Time to get the old gal’s optics reinstalled. Assembly was easy enough…though it was a minor struggle to get the wooden primary cell back in the not quite round tube and screwed down. Nothing a few minutes and a little patience couldn’t see to, though. Naturally, after removing and reinstalling both primary and secondary mounts, the scope would need to be collimated. I went up to the main house and fetched my Celestron combo Cheshire/sight-tube. And stopped dead in my tracks.
It had been a long, long time since I’d collimated a Newtonian that needed anything more than a minor touch-up. My single other Newt, Zelda, a 10-inch GSO Dobsonian reflector, holds her collimation remarkably well. Since we haven’t traveled to any star parties or even the local dark-site since Covid began, she hasn’t needed any attention at all. So…to my embarrassment, I realized I’d kinda forgotten what to do. Embarrassing, yes, but I recalled I’d done a detailed article on collimating in these very pages years ago. My own words would see me through.
Indeed, they did. The secondary was only off a mite. And the same was true, rather surprisingly, for the wooden primary cell. In about five minutes collimation was done and it would be possible to get the old girl under the stars and see how she might fare. Frankly, even after rereading the above article on ol’ 37, I didn’t have much memory of what her images were like. So, I was curious to say the very least.
When would I satisfy that curiosity? Why, the very next evening. I had initially intended to wait till late afternoon to set the scope up, but knew if I did, it might not get done at all. The heat and humidity at the tail-end of a Possum Swamp afternoon would be just too much for your increasingly feeble Unk. Now, when I was a boy, setting up a telescope early was usually a recipe for disaster. I’d get distracted by a TV show, and when it was over, I’d be reluctant to walk out into a completely dark yard for fear of what might be waiting with the scope. Better to assemble the Pal Junior in early evening and stick by her side as the shadows lengthened.
|Not lookin' bad at all...|
No, it wasn’t terribly not, not yet…but it was hot enough I went for “easy.” My beautiful Losmandy GM811G ain’t tough to get set up, but nothing (well, no goto-equipped GEM) is easier than the Advanced VX. So, the Celestron mount it was. In addition to the ease of erecting it, it has the advantage I know its hand control and its quirks in general so well I can practically align it with my eyes closed. On a hot and breathless evening like the one sure to come, I didn’t want to fool around with remembering which button to push. OK, mount up, Ol’ 37 on mount…a little balancing, and we was done.
Well, almost. I hopped down to Publix on this warm Sunday morning for a 2025 button cell battery for the SkyWatcher red-dot finder and a couple of shower caps to serve as Ol’ 37’s aperture covers. That accomplished, I had to admit she didn’t look half bad. No, not bad at all. But the only proof in the astro-pudding is an evening under the stars. I’d wait for that before getting more excited about the old telescope’s apparent resurrection.
And wait Unk did. This time of year, it’s almost 2100L before it’s dark enough to begin a goto alignment. “Oh, well, maybe it’ll have cooled off by Astronomical Twilight.” Nope. Walking out of the house was like walking into that proverbial steam bath. But I did persevere, for a while anyway.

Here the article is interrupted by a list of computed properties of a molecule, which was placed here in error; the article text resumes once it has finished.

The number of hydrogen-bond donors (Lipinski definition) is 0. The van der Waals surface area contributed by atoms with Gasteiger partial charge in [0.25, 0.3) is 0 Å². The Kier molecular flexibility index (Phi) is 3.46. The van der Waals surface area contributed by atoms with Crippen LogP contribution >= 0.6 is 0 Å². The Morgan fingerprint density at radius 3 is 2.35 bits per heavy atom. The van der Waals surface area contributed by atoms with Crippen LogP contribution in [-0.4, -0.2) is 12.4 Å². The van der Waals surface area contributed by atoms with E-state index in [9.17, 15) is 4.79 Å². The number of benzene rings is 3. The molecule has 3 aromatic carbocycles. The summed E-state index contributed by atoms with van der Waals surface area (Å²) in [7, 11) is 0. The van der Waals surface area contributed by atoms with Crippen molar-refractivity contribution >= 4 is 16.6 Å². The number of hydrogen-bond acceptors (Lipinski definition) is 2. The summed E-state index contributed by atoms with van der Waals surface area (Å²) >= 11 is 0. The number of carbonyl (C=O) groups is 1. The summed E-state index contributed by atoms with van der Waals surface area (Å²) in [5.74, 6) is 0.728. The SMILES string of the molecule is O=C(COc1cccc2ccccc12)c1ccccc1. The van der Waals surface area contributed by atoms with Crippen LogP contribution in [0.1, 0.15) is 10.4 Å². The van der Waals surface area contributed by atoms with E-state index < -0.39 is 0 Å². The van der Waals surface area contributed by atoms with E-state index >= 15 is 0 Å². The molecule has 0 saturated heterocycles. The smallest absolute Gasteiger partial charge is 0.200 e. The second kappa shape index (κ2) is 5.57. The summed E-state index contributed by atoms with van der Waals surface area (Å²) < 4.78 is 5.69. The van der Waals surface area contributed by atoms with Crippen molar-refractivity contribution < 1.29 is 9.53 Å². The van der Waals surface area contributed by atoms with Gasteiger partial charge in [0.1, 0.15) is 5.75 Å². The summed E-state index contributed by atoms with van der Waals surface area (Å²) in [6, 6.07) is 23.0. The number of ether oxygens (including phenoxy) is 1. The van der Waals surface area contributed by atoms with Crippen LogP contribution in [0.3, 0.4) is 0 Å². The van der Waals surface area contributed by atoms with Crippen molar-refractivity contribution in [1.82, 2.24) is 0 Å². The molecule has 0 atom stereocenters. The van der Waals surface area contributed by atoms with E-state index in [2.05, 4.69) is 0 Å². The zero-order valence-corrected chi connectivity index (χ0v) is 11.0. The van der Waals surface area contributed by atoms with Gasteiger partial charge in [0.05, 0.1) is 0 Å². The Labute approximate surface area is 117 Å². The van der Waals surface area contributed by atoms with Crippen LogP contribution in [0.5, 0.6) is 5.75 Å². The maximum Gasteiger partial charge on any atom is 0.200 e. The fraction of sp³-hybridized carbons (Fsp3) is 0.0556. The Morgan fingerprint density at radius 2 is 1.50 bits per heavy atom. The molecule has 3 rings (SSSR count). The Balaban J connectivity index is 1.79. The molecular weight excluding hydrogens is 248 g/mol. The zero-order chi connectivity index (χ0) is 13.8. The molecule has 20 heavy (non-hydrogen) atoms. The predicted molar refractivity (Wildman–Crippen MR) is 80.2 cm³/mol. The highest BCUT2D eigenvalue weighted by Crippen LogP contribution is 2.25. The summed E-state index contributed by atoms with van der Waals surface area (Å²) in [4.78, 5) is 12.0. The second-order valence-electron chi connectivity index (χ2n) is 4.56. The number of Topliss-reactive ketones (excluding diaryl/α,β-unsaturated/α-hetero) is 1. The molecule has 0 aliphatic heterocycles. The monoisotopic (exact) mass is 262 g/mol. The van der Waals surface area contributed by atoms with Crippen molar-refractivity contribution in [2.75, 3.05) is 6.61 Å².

How did it go? I’ll give ya the good and the bad…
As above, I honestly didn’t have a clue what to expect of this old mirror begun by moi and finished by talented ATM, Pat Rochford. But it was just fine. No, more than fine, darned good as a matter of fact. As is strangely often the case down here of late, the seeing wasn’t really great despite the high pressure we were under. Advancing front? I dunno, but near as I could tell, the star test was pretty good.
The focuser worked as well as it ever had, easily coping with a 35mm TeleVue panoptic. Due to the quality of my alignment (below), I figgered I’d better stick with a low-powered finding eyepiece.
Maybe best of all? Being on the field with a white-tube Newtonian telescope brought a flood of memories rushing back. Ol' 37's aperture was larger than that of the Pal Junior and the mount far more sophisticated, but all-in-all, the experience was much like what I remember of that long-gone eve in the Swamp.
The SkyWatcher BB gun red-dot sight was nowhere. I could only get it adjusted roughly, so it barely coincided with what was in the eyepiece. And the more I fiddled with it, the worse it got. With sweat dripping into my eyes, I decided a “good enough” goto alignment was, well, good enough.
The collimation could stand a touchup, but I wisely decided this miserably close night was not one for essaying that.
Did I mention it was hot and humid?
Which doesn’t mean I didn’t see a couple of cool things. While the haze was growing steadily, both M13 and M3 were nice. Going from the 35mm Panoptic to the 8mm Ethos (once I figured out I’d need an extension tube for it to come to focus) delivered some rather convincing resolution, even of tight M13. Certainly, I’d have been thrilled to see the ball of stars actually looking like a ball of stars on the long-ago night recounted in the link above. Going from 4-inches, even to include a 4-inch refractor, to 6-inches really does make a difference.
M13 viewed for a fair length of time, I decided to pull the Big Switch. Observing is supposed to be fun, after all, and I was beginning to feel miserable. Inside with a cool sarsaparilly, I recovered and planned what’s next for the old telescope.
"Next" is order a Quick Finder base (from Scopestuff, my usual source for such things). That will make a huge difference. When will I give Ol’ 37 another chance? I won’t wait for cool weather—which might be a long time coming—but I will wait for better than this.